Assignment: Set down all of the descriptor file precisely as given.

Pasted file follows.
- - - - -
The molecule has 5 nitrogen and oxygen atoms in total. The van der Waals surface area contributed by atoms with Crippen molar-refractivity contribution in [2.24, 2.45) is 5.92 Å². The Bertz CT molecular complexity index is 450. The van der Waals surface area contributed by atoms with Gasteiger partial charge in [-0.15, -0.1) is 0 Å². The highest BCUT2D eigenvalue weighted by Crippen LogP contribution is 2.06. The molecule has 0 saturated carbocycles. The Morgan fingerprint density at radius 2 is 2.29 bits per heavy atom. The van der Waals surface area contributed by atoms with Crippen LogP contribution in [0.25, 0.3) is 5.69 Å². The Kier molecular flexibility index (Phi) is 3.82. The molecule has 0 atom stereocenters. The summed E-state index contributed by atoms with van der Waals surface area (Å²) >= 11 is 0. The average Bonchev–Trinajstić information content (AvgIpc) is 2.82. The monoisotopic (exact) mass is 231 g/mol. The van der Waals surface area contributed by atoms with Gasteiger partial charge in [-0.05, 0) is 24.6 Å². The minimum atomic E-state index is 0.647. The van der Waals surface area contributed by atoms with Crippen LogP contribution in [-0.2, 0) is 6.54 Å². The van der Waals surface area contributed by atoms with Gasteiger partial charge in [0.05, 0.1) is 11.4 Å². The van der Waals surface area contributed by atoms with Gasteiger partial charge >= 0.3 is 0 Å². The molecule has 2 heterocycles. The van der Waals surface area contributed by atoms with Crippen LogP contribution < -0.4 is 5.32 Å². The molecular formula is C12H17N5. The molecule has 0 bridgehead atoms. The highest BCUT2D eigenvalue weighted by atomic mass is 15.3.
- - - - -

The molecule has 5 nitrogen and oxygen atoms in total. The van der Waals surface area contributed by atoms with Crippen molar-refractivity contribution in [2.24, 2.45) is 5.92 Å². The Bertz CT molecular complexity index is 450. The van der Waals surface area contributed by atoms with Gasteiger partial charge in [-0.15, -0.1) is 0 Å². The highest BCUT2D eigenvalue weighted by Crippen LogP contribution is 2.06. The molecule has 0 saturated carbocycles. The Morgan fingerprint density at radius 2 is 2.29 bits per heavy atom. The van der Waals surface area contributed by atoms with Crippen LogP contribution in [0.25, 0.3) is 5.69 Å². The Kier molecular flexibility index (Phi) is 3.82. The molecule has 0 atom stereocenters. The summed E-state index contributed by atoms with van der Waals surface area (Å²) >= 11 is 0. The average Bonchev–Trinajstić information content (AvgIpc) is 2.82. The monoisotopic (exact) mass is 231 g/mol. The van der Waals surface area contributed by atoms with Gasteiger partial charge in [-0.05, 0) is 24.6 Å². The minimum atomic E-state index is 0.647. The van der Waals surface area contributed by atoms with Crippen LogP contribution in [-0.2, 0) is 6.54 Å². The van der Waals surface area contributed by atoms with Gasteiger partial charge in [0.05, 0.1) is 11.4 Å². The van der Waals surface area contributed by atoms with Gasteiger partial charge >= 0.3 is 0 Å². The molecule has 2 heterocycles. The van der Waals surface area contributed by atoms with Crippen LogP contribution < -0.4 is 5.32 Å². The molecular formula is C12H17N5. The molecule has 0 bridgehead atoms. The highest BCUT2D eigenvalue weighted by atomic mass is 15.3.